The former special counsel to former President Bill Clinton takes on the 2016 election and James Comey’s effect on the outcome.
According to Davis (Close-Up: Twelve Months at Yale, 2017, etc.), the negative effect is indisputable, and he has the data, compiled both before and well after the election, to back up his claims. While he occasionally tumbles into legal jargon, he provides compelling criticism of the FBI, the New York Times, and others. The seed was sown on March 3, 2015, when the Times published a story about Hillary Clinton’s use of a personal email account at the State Department. Davis shows how there was a precedent and that the account was legal and never hacked. It was eventually proven that none of the 55,000 emails were marked as classified; they were also never “missing.” The legislation requiring submission of records within 60 days of leaving office was amended after Clinton left the State Department, and 50,000 pages were submitted within one month of the change. The author next follows the statements and letters of Comey. The tumult over the March story died down until the Times published another story in late July claiming that two officials within the intelligence community recommended a “criminal referral” concerning Clinton’s handling of the emails; that story was based on a leak. The officials released a joint public statement contradicting the Times story, and the FBI quietly opened a criminal investigation. Comey’s statements about the investigation(s) were, in the words of a former prosecutor who worked for him, “an unprecedented public announcement by a non-prosecutor that there would be no prosecution.” Indeed, he violated several long-standing Department of Justice practices of never confirming or denying existence of an investigation and to do nothing in the 60 days prior to a presidential election. The author’s epilogue, “It’s Time for an Impeachment and Twenty-Fifth Amendment Investigation,” is surprisingly calming.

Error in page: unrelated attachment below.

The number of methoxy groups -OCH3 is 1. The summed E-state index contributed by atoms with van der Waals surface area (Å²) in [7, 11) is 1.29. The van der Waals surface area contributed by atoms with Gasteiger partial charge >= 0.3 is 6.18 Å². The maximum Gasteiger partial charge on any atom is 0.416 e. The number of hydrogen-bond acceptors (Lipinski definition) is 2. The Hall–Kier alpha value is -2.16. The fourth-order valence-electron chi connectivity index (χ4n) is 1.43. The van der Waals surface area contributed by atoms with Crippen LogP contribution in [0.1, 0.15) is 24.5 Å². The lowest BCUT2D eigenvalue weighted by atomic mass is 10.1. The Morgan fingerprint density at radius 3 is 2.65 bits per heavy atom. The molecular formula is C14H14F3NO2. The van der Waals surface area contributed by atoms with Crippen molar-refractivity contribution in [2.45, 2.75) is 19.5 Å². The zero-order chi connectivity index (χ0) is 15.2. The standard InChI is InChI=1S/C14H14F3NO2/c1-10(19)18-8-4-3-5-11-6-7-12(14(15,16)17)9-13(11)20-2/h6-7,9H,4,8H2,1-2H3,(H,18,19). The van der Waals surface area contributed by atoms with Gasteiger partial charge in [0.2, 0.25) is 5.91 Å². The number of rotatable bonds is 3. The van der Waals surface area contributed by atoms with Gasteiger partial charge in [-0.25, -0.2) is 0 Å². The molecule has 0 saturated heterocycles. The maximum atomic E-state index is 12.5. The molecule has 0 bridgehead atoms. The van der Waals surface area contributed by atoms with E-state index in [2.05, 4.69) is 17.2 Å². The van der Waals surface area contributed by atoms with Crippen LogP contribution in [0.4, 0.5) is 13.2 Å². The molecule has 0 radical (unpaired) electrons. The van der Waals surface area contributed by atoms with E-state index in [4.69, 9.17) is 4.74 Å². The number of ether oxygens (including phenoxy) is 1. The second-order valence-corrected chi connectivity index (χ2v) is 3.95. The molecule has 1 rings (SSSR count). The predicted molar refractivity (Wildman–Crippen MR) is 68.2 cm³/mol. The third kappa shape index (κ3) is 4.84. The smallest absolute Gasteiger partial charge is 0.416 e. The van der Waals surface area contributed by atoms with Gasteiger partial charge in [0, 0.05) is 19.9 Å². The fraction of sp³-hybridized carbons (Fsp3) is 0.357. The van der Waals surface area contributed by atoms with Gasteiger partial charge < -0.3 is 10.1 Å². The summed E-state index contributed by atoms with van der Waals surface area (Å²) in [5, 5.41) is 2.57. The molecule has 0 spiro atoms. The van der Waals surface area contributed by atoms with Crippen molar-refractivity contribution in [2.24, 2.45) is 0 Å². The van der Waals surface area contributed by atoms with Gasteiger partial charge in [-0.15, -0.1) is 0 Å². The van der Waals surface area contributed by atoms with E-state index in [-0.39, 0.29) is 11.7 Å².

Lapsed Trump supporters might well open their minds to this attorney’s scholarly, entirely convincing proof of the damage done.